Second, if you are storing sensitive data like customer information or credit cards, you should install a web application firewall (WAF) that watches for attack signatures and stops them before they reach your application. This new breed of firewall comes either as an appliance, made by companies like Imperva or Barracuda Networks, or as a cloud-based service, like CloudFlare.
Third, regular scans of your site for vulnerabilities can uncover problems and make you aware of software that needs to be patched. Known as penetration tests, or “pen tests,” the most thorough scans can be performed by third party consultants like Qualys, or you can use software like Metasploit to look for vulnerabilities yourself.
USING THE CLOUD TO STAY ONLINE
Even if your web application software is free from the defects that lead to Sony’s breach, it can still be knocked offline through a denial of service attack. If the goal of these attacks is to fill up the “tubes” that connect your website to the Internet with garbage traffic, the solution ultimately is to have a bigger tube than the bad guys. Unfortunately, it is impractical for every organisation to pay for an enormous network connection in order to have the capacity to defeat an attack only to use a small fraction of it most of the time.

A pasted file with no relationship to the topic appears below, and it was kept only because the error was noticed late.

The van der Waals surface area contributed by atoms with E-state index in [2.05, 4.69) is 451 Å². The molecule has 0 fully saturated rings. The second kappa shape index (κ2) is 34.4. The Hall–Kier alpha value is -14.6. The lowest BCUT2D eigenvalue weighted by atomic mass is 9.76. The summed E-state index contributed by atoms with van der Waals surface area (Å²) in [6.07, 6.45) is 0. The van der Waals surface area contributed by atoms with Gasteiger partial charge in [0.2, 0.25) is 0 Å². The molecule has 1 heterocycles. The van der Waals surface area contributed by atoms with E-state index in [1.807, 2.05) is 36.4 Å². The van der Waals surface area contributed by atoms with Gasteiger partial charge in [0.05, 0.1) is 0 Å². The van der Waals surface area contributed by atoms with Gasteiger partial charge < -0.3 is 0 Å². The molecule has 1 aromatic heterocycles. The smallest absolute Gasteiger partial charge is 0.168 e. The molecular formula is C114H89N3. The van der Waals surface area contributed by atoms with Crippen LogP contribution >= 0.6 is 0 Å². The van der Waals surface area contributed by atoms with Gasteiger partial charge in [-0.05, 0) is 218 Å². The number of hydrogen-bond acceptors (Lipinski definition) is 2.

One of the benefits of moving some of your infrastructure to the cloud is the ability for network resources to scale elastically in order to mitigate these attacks. If you host your site on Google’s AppEngine, Amazon’s EC2, or RackSpace’s Cloud, the services have the infrastructure in place to continue to run even under what would be a withering attack to a traditionally hosted site.
At CloudFlare, we’ve taken this a step further by allowing you to keep your website hosted wherever it currently is but add the benefits of scalable network security resources as a layer of protection in front of your current network connection. This approach allows sites to use only the resources they need under normal conditions, but still not be overwhelmed when an attack occurs.
KEEPING OUT OF THE HEADLINES
Sony’s experience demonstrates the public relations damage that can be done to a large organisation that is targeted by hackers and fails to adequately protect their web application. However, risks are not reserved for only the biggest companies anymore. As cyber extortionists quietly search for new targets, increasingly small- and mid-sized businesses with an online presence will be targeted. Anyone doing business online should consider how they can keep their data secure and how they will weather an attack if one comes. The attention that these attacks have received is likely to encourage more bad guys to look for vulnerabilities. Hopefully it will also encourage more of the good guys to ensure they are protected.
Matthew Prince is the CEO and Co-Founder of CloudFlare (www.cloudflare.com). CloudFlare is bringing the performance and security previously reserved for the Internet giants to the rest of the web. CloudFlare’s service makes sites twice as fast and protects them from a broad range of attacks without requiring hardware or software. In addition to his work at CloudFlare, Matthew also teaches at the John Marshall centre for Information Technology and Privacy Law.